Posted by Admin - 04/11/2015
Property for Rental
Once you have the Consent to let it is a good idea to get your property up to a condition that will attract prospective tenants and achieve maximum rent.
Finish off any outstanding works.
Tenants usually need to move very quickly and therefore showing them a property with incomplete works and telling them “It will be finished before you move in” will not encourage them to let the property from you.
De-personalise and de-clutter rooms.
Children’s wall paper in the bedrooms will put off anyone who doesn’t have children so paint over it in a neutral colour. Pack away your own clutter to allow tenants to visualise their own furniture/ belongings in the property.
The property should be in a clean condition when viewings take place. Whilst the property is empty, take the opportunity to give the property a spring clean. If possible employ a professional cleaner to prepare the property for the new tenant. If professional cleaners are used, you can write into the agreement that at the end of the tenancy the tenant must also have the house professionally cleaned; otherwise a general standard of cleanliness is required of the tenant when they vacate.
Unless you have had curtains, carpets and soft furnishings professionally cleaned at the start of the tenancy, it would not be reasonable to expect tenants to have them cleaned at the end. There are occasions when this rule will not apply e.g. where pets or smokers are allowed and this will be written into the agreement, or where there has been excessive staining, but as a general rule the landlord would be responsible for periodically cleaning of these items between tenancies.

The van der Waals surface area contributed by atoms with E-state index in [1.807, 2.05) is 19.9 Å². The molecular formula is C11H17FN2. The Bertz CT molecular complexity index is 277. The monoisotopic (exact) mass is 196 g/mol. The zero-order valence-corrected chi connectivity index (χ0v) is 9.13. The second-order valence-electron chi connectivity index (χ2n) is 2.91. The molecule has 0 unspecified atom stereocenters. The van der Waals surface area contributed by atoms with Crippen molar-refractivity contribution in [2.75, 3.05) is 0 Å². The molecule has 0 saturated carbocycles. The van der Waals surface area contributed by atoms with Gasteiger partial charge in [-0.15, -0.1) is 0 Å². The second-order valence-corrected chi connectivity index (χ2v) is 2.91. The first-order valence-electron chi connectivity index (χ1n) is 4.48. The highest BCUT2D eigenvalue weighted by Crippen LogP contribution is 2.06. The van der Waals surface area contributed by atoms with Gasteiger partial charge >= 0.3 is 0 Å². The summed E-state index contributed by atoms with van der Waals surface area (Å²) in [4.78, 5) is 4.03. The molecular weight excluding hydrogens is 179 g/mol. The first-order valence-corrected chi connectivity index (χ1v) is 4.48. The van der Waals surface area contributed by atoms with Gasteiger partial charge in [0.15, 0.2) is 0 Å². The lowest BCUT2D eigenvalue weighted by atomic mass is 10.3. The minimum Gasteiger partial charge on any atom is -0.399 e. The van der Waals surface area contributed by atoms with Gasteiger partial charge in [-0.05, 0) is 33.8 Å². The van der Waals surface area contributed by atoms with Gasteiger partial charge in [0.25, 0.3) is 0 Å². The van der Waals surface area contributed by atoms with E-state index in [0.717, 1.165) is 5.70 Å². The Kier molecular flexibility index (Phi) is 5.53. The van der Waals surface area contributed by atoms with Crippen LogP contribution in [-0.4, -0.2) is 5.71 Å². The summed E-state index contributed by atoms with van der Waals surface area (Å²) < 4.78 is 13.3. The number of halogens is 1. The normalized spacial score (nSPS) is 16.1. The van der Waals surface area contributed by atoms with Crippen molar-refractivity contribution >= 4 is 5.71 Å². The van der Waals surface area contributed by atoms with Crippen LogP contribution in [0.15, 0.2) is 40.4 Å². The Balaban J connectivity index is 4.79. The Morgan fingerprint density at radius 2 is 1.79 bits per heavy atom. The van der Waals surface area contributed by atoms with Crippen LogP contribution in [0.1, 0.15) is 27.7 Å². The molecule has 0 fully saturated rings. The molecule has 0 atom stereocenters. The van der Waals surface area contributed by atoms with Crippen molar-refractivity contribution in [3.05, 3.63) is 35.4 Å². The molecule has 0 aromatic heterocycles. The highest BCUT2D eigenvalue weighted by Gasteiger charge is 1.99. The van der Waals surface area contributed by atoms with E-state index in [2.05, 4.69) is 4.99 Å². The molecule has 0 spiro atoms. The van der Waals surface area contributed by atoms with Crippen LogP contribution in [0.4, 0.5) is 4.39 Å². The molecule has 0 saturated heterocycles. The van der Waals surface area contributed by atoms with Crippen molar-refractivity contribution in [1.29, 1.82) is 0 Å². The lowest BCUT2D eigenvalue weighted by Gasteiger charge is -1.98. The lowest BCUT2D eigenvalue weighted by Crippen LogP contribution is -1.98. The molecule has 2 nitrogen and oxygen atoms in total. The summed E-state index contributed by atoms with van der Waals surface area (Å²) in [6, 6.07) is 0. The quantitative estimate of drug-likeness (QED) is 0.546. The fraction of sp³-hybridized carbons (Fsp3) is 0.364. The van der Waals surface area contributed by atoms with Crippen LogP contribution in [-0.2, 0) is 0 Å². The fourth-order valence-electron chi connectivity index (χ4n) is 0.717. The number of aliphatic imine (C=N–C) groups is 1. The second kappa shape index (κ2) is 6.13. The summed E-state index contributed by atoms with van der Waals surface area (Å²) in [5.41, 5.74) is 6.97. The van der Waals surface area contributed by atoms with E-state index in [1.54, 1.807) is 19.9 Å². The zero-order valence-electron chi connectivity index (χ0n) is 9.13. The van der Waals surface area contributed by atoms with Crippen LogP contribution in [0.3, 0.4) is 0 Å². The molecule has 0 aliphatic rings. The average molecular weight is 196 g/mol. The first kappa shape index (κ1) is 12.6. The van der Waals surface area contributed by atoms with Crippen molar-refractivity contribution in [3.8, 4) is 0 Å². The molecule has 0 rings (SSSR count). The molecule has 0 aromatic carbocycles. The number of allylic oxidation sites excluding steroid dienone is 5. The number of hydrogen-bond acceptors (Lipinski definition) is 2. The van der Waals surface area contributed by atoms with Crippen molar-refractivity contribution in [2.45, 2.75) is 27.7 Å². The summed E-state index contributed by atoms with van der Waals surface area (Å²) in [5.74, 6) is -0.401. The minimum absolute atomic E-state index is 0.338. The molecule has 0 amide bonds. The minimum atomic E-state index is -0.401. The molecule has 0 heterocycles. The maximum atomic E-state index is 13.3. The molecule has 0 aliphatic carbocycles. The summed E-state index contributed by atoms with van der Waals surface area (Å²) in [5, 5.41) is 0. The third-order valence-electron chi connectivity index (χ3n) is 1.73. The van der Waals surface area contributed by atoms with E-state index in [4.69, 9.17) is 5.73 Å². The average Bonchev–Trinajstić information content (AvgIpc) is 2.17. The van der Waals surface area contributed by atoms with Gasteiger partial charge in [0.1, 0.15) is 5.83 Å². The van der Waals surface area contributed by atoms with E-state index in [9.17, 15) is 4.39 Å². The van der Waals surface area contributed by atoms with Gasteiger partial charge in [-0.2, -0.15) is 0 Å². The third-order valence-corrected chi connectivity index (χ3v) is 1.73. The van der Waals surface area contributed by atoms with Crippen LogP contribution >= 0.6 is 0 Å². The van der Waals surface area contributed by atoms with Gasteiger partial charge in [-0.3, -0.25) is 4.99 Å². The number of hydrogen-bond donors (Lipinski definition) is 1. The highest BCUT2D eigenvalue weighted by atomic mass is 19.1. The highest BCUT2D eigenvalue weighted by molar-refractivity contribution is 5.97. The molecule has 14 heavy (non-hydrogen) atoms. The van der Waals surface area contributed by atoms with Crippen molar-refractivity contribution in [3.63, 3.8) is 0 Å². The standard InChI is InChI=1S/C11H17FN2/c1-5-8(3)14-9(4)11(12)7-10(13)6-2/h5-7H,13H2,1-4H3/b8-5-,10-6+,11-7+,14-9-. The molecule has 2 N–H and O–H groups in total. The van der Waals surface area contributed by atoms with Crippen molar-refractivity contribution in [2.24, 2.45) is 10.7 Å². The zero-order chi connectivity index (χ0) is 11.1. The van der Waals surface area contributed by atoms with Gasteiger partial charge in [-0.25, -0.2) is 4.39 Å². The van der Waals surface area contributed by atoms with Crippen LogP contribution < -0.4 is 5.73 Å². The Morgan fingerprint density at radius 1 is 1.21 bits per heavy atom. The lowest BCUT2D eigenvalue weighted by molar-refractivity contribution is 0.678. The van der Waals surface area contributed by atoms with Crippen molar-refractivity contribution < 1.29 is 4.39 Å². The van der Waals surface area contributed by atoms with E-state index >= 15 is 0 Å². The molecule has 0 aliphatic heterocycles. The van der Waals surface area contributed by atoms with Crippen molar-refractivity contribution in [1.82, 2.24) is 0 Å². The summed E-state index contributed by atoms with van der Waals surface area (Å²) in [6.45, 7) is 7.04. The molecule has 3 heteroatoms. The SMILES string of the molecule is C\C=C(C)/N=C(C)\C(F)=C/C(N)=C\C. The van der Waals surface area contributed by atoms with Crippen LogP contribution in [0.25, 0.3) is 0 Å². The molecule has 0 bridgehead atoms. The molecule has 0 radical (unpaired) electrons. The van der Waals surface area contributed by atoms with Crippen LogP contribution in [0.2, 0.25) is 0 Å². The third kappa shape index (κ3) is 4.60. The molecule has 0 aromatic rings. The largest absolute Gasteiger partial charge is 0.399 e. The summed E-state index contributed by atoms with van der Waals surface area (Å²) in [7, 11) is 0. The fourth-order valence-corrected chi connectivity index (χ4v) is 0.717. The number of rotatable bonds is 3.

Wear and Tear.
However long you rent your property out for there will inevitably be wear and tear which you will inherit. If you are happy to let your house to a family with 3 young children, the reasonable wear and tear after a 12 month let would be greater than if a single person had rented the house. In general family life, one would reasonably expect decor to take a battering, particularly in hard wear areas e.g. Stairs and hallways, and therefore at the end of the tenancy the total cost of redecoration of these areas would not necessarily fall to the tenant.
Furnished or Unfurnished.
If you are renting your property fully furnished ensure that everything is of a good standard and complies with current safety regulations. Remove anything that may have a sentimental or high monetary value. Even with the best of tenants, accidents happen and if a cherished possession is damaged or lost you may not be able to claim the full cost of replacing it as other factors need to be taken into consideration: namely, allowances for the age of the item, the condition at the start of the tenancy, depreciation and fair wear and tear.
As a landlord you are responsible for maintaining the fabric of the building, you will bear the cost of any plumbing, electrical or structural repairs and you or your managing agent will be required to respond quickly when dealing with breakdowns.
You will be responsible for any appliances that you choose to leave in the property so if any appliance is temperamental due to age it is probably best to remove it completely rather than face a hefty repair bill or worse having to buy a new one when it breaks down.